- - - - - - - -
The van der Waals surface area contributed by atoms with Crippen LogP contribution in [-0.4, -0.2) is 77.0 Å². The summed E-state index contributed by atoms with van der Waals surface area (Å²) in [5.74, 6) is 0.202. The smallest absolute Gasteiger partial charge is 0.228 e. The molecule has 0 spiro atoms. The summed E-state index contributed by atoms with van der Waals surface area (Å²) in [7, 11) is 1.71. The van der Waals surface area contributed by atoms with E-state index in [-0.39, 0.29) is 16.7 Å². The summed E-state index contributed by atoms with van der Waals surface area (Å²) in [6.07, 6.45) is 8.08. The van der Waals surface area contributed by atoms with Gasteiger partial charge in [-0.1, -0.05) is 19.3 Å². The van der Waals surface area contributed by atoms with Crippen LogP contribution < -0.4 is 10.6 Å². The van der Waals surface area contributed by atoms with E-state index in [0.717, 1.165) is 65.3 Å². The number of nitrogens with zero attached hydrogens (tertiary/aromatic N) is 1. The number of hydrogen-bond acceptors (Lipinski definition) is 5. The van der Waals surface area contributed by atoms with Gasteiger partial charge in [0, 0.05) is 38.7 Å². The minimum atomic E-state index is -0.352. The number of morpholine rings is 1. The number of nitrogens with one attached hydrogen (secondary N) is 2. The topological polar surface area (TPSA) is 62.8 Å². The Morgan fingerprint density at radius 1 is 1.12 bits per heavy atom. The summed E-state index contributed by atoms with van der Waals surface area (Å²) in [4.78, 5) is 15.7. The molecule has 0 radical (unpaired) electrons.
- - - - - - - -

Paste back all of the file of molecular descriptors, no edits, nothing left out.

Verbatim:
The van der Waals surface area contributed by atoms with Crippen LogP contribution in [-0.4, -0.2) is 77.0 Å². The summed E-state index contributed by atoms with van der Waals surface area (Å²) in [5.74, 6) is 0.202. The smallest absolute Gasteiger partial charge is 0.228 e. The molecule has 0 spiro atoms. The summed E-state index contributed by atoms with van der Waals surface area (Å²) in [7, 11) is 1.71. The van der Waals surface area contributed by atoms with E-state index in [-0.39, 0.29) is 16.7 Å². The summed E-state index contributed by atoms with van der Waals surface area (Å²) in [6.07, 6.45) is 8.08. The van der Waals surface area contributed by atoms with Gasteiger partial charge in [-0.1, -0.05) is 19.3 Å². The van der Waals surface area contributed by atoms with Crippen LogP contribution < -0.4 is 10.6 Å². The van der Waals surface area contributed by atoms with E-state index in [0.717, 1.165) is 65.3 Å². The number of nitrogens with zero attached hydrogens (tertiary/aromatic N) is 1. The number of hydrogen-bond acceptors (Lipinski definition) is 5. The van der Waals surface area contributed by atoms with Gasteiger partial charge in [0, 0.05) is 38.7 Å². The minimum atomic E-state index is -0.352. The number of morpholine rings is 1. The number of nitrogens with one attached hydrogen (secondary N) is 2. The topological polar surface area (TPSA) is 62.8 Å². The Morgan fingerprint density at radius 1 is 1.12 bits per heavy atom. The summed E-state index contributed by atoms with van der Waals surface area (Å²) in [4.78, 5) is 15.7. The molecule has 0 radical (unpaired) electrons.